North Vancouver Island is the more remote, northern part of Vancouver Island.
- 1 Port Hardy — small logging town on the north tip of the island, gateway to Cape Scott Provincial Park
- 2 Alert Bay — small town occupying a third of Cormorant Island, a historical centre of First Nations culture
- 3 Telegraph Cove — voted one of the ten best "towns" in Canada to visit by travel writers (as published in Harrowsmith Magazine)
- Zeballos —
Northern Vancouver Island is a resource- and tourism-based economy that has large portions of wilderness. The people of the northern Vancouver Island are friendly and welcoming, but, just like most people in the world, it does help to be respectful of local customs.
Less than 1% of northern Vancouver Island is Francophone, so everyone speaks English.
There is some bus service.
Hitchhiking happens, but it's better if you organize a ride at a coffee house or on the internet.
- Strathcona Provincal Park is BC's oldest park.
- The vast wilderness of the north.
- Go fishing. Some of the best fishing in the world is on the Northern Island. If you are invited (not chartered) to go fishing on someone's boat, bring beer and offer to chip in for gas, as even a generous contribution for fuel is still a lot cheaper than going on a charter fishing trip.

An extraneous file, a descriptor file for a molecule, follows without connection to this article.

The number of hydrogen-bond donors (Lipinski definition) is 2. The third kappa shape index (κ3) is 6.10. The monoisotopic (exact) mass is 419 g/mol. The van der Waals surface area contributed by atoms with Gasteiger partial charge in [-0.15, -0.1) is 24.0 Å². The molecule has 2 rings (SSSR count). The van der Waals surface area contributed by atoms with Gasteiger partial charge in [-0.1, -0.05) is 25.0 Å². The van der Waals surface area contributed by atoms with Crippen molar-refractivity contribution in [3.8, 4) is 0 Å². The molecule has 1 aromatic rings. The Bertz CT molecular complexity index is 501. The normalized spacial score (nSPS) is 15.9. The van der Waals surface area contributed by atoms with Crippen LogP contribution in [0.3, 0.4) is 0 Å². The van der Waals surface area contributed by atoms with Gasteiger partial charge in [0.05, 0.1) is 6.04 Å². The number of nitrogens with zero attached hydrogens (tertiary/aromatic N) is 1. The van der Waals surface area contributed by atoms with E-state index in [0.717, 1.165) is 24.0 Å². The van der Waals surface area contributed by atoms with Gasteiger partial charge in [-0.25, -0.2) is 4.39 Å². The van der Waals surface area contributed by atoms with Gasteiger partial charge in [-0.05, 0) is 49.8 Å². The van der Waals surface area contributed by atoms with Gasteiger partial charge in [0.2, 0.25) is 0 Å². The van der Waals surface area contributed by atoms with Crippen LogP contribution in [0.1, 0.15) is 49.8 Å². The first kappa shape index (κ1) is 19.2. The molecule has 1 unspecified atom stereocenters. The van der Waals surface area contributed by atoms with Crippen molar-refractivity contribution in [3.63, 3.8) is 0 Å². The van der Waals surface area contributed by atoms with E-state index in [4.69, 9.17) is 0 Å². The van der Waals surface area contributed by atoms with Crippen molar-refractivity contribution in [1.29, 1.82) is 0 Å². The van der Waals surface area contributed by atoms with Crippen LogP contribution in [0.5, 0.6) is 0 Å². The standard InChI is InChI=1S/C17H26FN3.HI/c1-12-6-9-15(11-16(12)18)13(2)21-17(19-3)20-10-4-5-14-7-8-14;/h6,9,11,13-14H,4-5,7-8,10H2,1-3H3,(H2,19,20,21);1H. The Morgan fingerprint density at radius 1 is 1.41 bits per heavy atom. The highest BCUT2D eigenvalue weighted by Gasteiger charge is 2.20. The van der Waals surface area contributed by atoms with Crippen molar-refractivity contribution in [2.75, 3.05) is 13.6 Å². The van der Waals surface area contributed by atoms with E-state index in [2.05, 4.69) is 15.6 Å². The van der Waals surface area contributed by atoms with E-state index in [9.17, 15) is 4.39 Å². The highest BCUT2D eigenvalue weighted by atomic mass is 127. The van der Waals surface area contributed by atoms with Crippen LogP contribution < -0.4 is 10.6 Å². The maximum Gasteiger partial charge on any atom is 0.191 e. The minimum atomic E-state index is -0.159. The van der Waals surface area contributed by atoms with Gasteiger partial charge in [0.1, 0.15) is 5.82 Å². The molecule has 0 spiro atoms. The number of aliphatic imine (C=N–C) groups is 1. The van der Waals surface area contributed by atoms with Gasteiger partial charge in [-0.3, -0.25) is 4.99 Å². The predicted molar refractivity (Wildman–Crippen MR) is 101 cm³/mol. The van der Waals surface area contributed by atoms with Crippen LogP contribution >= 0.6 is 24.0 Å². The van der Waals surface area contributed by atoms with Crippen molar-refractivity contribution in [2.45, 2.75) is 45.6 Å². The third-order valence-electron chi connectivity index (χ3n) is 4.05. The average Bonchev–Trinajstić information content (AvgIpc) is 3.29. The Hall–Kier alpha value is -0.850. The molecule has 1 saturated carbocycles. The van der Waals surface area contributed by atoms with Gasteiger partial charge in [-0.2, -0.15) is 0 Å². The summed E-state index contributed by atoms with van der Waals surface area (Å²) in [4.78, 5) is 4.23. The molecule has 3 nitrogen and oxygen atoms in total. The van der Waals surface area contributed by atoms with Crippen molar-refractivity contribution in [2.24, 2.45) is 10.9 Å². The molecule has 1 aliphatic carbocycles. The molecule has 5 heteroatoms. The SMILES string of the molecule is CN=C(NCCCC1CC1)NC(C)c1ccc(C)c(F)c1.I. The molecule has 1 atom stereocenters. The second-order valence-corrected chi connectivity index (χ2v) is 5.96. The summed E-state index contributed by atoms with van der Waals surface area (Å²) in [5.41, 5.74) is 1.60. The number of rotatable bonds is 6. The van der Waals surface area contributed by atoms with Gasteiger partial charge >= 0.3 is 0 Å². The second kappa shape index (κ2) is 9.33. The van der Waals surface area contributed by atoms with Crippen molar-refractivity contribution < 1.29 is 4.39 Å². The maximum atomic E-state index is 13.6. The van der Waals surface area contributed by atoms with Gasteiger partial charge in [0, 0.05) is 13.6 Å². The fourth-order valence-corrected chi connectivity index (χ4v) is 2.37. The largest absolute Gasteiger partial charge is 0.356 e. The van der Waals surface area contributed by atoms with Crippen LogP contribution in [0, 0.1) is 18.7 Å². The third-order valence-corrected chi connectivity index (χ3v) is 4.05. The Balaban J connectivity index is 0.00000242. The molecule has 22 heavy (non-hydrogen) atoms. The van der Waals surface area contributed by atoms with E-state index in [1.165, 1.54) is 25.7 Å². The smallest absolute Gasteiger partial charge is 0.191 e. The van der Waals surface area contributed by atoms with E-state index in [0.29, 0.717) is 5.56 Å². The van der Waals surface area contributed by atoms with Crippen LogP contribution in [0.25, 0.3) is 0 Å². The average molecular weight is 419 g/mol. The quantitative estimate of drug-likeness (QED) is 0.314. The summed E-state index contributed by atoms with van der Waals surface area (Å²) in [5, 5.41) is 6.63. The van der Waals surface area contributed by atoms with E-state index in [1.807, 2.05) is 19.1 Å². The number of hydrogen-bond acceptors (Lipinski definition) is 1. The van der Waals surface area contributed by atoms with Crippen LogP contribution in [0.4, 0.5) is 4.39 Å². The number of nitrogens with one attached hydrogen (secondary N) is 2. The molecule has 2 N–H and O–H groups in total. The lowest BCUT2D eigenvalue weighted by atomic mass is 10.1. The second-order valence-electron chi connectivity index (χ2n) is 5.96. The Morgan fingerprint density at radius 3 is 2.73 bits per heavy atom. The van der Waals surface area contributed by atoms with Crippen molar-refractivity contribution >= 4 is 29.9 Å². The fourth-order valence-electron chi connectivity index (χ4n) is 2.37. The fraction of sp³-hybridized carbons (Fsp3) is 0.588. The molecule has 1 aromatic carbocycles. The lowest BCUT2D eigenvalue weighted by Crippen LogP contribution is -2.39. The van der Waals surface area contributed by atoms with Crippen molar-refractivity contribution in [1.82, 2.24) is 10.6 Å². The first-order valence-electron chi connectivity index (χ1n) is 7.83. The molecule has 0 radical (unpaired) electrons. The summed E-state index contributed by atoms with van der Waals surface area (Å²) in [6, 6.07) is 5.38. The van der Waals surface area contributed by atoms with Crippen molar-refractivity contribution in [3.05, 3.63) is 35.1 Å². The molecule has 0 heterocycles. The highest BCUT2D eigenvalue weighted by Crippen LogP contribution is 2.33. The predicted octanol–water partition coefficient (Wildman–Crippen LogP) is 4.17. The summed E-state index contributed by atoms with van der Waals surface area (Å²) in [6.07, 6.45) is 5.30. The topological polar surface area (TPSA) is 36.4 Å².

- Go camping or hunting, or do both. Make sure you get your license before you go.
- Quatse Salmon Stewardship Centre. Leap in to Salmon’s World at the Quatse Salmon Stewardship Centre! Explore our unique interpretive gallery featuring all things salmon, and take a guided tour of a working salmon hatchery. All proceeds support salmon conservation in Northern Vancouver Island streams. Open May through September.
- Whale watching for Orca and Humpbacks is very popular out of Telegraph Cove and Port McNeil.
- Go kayaking for a few hours or a few days among the archipelago of islands that dot the eastern shore of the island.
- Launch off on a tour to see grizzly bears in Knight Inlet.
- Tour the Umista Cultural Centre on Cormorant Island and visit the old Finnish community on Sointula.
Make sure you do not have anything of value in your vehicle if you park it for the night away from you.
Most of the Northern Island is without cell service, so make sure your vehicle is in good order and fueled up. Pay attention to the road warning signs; they are not there for the scenery enhancement. Don't drink and drive – not even with the excuse that "it's just one beer" or "I had two, but that was two hours ago". BC has the most stringent DUI laws in Canada, and the laws of physics on mountain terrain are enforced without mercy.
Just like all responsible hikers do everywhere in the world, if you go hiking, leave a written trip plan that tells people where you will go and when you are expected to return.
Head north into the waters of the Inside Passage on BC Ferries. Major destinations include Bella Coola and Prince Rupert, but people looking for small, isolated communities might find Bella Bella, Klemtu or Ocean Falls interesting.